Reviews

Banks and Steelz Make Musical Worlds Collide on 'Anything But Words'



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Warner Bros.
Warner Bros.

Though it may seem as Paul Banks and RZA (under his moniker Bobby Steelz) come from entirely separate musical worlds, they have more in common than you might think. Banks traveled throughout his childhood, but he, like RZA, made a name for himself in New York City. Both men were the masterminds of two highly influential New York music groups: indie rockers Interpol for Banks and the legendary Wu-Tang Clan for RZA. What truly makes them alike, though, is their desire to experiment with each others’ genres.

Before Banks & Steelz was even close to coming together, both members flirted in worlds different from their own. Banks flirted with making beats on his solo albums, Julian Plenti is… Skyscraper and Banks, and released his own rap mixtape with 2013’s Everybody on My Dick Like They Supposed to Be. Meanwhile, RZA has dipped his toes in the indie rock world on a few occasions, collaborating with garage rock band The Black Keys on their rap-rock Blakroc album as well as his own Man with the Iron Fists soundtrack. For years, they’ve appealed to different audiences who seek out different styles, but it was almost inevitable that they would come together in some capacity. Anything But Words is the culmination of these flirtations with other genres as they fully dive into them.

The duo’s roles are clearly defined. Both men contribute most of the album’s production, aside from lead track “Giant,” done by John Hill and Kid Harpoon and the Kool Keith-featuring “Sword in the Stone,” produced by frequent Bruno Mars and Charli XCX collaborator Andrew Wyatt. Ari Levine, member of Bruno Mars’ Smeezingtons production group, co-produces “Anything But Words” with the duo. The rap verses are done by RZA, while Banks sings the hooks, bridges and in the background throughout the project.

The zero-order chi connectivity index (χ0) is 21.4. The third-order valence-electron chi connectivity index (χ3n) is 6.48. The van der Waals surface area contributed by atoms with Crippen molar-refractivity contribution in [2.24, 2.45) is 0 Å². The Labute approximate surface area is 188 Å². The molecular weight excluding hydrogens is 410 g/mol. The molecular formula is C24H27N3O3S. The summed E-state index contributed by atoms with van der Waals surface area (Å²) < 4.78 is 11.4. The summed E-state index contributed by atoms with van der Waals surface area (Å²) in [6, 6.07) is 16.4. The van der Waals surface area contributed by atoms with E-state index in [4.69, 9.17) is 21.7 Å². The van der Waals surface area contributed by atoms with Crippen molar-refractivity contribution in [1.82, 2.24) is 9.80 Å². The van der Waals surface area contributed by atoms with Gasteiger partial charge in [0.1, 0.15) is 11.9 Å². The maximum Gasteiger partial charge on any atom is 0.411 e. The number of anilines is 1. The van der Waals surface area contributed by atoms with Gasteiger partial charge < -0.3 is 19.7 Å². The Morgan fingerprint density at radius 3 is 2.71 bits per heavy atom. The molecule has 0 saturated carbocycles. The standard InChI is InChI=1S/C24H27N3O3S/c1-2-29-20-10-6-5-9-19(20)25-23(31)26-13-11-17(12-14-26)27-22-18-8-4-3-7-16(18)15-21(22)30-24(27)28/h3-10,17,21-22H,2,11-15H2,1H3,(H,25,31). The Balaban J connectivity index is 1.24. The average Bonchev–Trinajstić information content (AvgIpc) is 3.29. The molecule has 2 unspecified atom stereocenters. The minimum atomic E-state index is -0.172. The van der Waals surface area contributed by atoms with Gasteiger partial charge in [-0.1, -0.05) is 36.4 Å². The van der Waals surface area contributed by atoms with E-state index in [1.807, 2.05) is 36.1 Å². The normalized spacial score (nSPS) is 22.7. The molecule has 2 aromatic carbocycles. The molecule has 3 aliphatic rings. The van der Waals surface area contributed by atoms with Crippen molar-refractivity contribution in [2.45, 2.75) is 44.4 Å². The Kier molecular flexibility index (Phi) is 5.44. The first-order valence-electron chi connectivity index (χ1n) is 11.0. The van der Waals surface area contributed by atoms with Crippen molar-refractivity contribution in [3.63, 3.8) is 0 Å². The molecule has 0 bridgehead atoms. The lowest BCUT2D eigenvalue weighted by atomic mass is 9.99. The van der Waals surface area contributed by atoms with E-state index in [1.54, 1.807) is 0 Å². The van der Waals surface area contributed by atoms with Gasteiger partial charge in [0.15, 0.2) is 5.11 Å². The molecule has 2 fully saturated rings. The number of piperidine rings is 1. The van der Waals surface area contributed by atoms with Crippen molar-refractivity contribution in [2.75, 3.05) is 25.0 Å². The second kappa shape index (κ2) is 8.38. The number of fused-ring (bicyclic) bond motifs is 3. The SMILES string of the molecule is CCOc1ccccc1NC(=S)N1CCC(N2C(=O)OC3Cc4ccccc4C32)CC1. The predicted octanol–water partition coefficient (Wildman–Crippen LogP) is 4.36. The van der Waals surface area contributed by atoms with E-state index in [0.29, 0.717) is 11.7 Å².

While RZA gets credit for being the de facto leader of the Wu-Tang Clan and one of the most influential producers in hip-hop history, his rapping has always been a mixed bag for some. On Anything But Words, however, he’s doing some of his best work as a solo rapper since his 2001 album Digital Bullets. At some times he’s frantic and rapping for his life on tracks like “Giant” and “Speedway Sonora.” Other times, he’s more cool and collective like on “Anything But Words” and “Conceal.”

Bobby Steelz’s best verses come on one of the album’s biggest highlights, “Can’t Hardly Feel.” On the track, he recollects his thoughts on a girl whom he had fallen in love but lost the collection. It’s a bit reminiscent of his verses on James Blake’s “Take a Fall For Me” from 2013, in that it deals with introspectively dealing with a lost love who no longer feels for him.

The sound of the album is varied throughout. “Speedway Sonora” has almost a punk rock feeling to it. “Conceal” is defined by its constant bassline backing Banks and Bobby’s words and eventually leading to a killer guitar solo that closes the song. “Love and War” is built around horns. “Sword in the Stone” is a bit more traditional hip-hop. No two tracks sound the same.

There are a few other guests aside from Kool Keith. RZA’s Wu-Tang brothers Ghostface Killah (“Love and War”), Masta Killa and Method Man (“Point of View”) show up to give memorable verses. Florence + the Machine’s Florence Welch’s often-overpowering voice actually ends up working well with Banks on “Wild Season” as well.

Banks & Steelz constantly shift shapes and sounds on Anything But Words, but the experimentation doesn’t always work. However, the album never bores even in its uneven tracks. When it comes to taking risks and exploring the musical landscape, Banks and RZA have a shared desire on this project: to step out of their respective comfort zones to create a sonic meeting of the minds.

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Author: Chris Gibbons

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